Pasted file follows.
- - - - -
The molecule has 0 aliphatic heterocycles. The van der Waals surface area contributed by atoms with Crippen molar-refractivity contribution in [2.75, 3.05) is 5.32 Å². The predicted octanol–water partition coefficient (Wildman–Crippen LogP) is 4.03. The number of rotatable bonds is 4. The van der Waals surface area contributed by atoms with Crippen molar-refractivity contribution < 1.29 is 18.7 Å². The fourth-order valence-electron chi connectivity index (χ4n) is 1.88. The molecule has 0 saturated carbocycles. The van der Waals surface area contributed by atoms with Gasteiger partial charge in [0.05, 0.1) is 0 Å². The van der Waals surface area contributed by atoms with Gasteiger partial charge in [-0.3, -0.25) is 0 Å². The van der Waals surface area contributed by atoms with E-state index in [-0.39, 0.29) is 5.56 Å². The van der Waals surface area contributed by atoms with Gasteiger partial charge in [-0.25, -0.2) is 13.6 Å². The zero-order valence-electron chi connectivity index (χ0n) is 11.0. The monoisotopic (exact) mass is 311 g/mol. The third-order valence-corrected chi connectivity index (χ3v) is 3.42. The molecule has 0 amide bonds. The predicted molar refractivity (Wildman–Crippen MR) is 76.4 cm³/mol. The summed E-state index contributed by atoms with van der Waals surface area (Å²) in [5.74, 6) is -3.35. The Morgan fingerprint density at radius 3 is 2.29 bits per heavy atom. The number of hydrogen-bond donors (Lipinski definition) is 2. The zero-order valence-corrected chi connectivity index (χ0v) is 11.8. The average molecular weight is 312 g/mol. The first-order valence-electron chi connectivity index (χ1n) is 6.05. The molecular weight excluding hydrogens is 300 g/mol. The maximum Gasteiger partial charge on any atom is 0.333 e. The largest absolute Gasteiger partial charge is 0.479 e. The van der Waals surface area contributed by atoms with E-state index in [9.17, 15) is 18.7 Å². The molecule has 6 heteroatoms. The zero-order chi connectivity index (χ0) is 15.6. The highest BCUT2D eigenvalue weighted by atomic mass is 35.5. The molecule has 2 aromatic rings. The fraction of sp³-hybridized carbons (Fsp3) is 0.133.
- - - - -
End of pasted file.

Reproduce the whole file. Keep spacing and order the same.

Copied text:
The molecule has 0 aliphatic heterocycles. The van der Waals surface area contributed by atoms with Crippen molar-refractivity contribution in [2.75, 3.05) is 5.32 Å². The predicted octanol–water partition coefficient (Wildman–Crippen LogP) is 4.03. The number of rotatable bonds is 4. The van der Waals surface area contributed by atoms with Crippen molar-refractivity contribution < 1.29 is 18.7 Å². The fourth-order valence-electron chi connectivity index (χ4n) is 1.88. The molecule has 0 saturated carbocycles. The van der Waals surface area contributed by atoms with Gasteiger partial charge in [0.05, 0.1) is 0 Å². The van der Waals surface area contributed by atoms with Gasteiger partial charge in [-0.3, -0.25) is 0 Å². The van der Waals surface area contributed by atoms with E-state index in [-0.39, 0.29) is 5.56 Å². The van der Waals surface area contributed by atoms with Gasteiger partial charge in [-0.25, -0.2) is 13.6 Å². The zero-order valence-electron chi connectivity index (χ0n) is 11.0. The monoisotopic (exact) mass is 311 g/mol. The third-order valence-corrected chi connectivity index (χ3v) is 3.42. The molecule has 0 amide bonds. The predicted molar refractivity (Wildman–Crippen MR) is 76.4 cm³/mol. The summed E-state index contributed by atoms with van der Waals surface area (Å²) in [5.74, 6) is -3.35. The Morgan fingerprint density at radius 3 is 2.29 bits per heavy atom. The number of hydrogen-bond donors (Lipinski definition) is 2. The zero-order valence-corrected chi connectivity index (χ0v) is 11.8. The average molecular weight is 312 g/mol. The first-order valence-electron chi connectivity index (χ1n) is 6.05. The molecular weight excluding hydrogens is 300 g/mol. The maximum Gasteiger partial charge on any atom is 0.333 e. The largest absolute Gasteiger partial charge is 0.479 e. The van der Waals surface area contributed by atoms with E-state index in [9.17, 15) is 18.7 Å². The molecule has 6 heteroatoms. The zero-order chi connectivity index (χ0) is 15.6. The highest BCUT2D eigenvalue weighted by atomic mass is 35.5. The molecule has 2 aromatic rings. The fraction of sp³-hybridized carbons (Fsp3) is 0.133.